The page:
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Giant Jupiter returns to view in the morning sky low above the southeast horizon, and gets more conspicuous each morning. The planet spans 33" this week and grows to 47" by the time it reaches opposition in July. The telescopic view of Jupiter will improve markedly as it climbs higher in the coming months, but you can still practice observing this planet and training your eye to see detail.
On occasion, solar events on the Sun can trigger energy waves across much of its surface. STEREO (Behind) observed three of these waves on Feb. 8, 2009. They all originated from one active region that had just come into view of the spacecraft (which would not be able to be observed from Earth). Two waves of lighter material can be seen spreading to the right across part of the Sun's face, early in the day, with another fainter wave following a small outburst near the end of the day. Energetic motion and interconnections can be seen in the active region the entire time. All of these events were accompanied by radio bursts detected by the STEREO WAVES instrument. This same active region blew out a small (B-class) flare on Feb. 11.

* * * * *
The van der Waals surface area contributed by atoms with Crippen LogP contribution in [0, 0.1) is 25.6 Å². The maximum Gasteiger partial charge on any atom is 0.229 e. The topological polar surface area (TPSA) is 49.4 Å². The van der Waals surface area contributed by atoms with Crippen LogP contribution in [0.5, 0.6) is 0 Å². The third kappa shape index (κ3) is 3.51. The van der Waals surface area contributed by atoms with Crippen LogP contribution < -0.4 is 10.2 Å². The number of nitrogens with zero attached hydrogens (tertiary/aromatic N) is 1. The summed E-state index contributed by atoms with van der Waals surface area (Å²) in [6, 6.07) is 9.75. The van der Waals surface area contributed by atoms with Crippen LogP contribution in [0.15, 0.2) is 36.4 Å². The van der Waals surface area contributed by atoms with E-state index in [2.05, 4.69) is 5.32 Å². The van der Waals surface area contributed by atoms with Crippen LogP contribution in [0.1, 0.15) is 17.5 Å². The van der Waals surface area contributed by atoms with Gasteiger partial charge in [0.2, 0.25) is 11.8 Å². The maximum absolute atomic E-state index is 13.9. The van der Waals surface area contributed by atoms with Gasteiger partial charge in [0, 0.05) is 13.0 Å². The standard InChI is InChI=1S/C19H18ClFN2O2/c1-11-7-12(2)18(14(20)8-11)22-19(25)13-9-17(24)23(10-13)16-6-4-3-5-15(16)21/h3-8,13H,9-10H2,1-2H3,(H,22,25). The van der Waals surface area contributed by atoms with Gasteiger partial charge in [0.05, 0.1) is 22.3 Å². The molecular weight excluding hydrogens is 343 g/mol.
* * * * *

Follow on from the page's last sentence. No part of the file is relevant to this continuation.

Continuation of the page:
Originally posted by RFBurns
Well first off, Jupiter did not explode, the theory is that it ignited.
If it did, the shockwave would probably have destroyed some of the moons around Jupiter and could fling those debris our way.
Tho I dont necessarily buy into the ignition theory, I dont dismiss the possibility that it could by some means we do not understand yet.
Perhaps Hyper-D might have something to do with it igniting, but under normal circumstances of nuclear fusion...na..its too small for that.
So they say.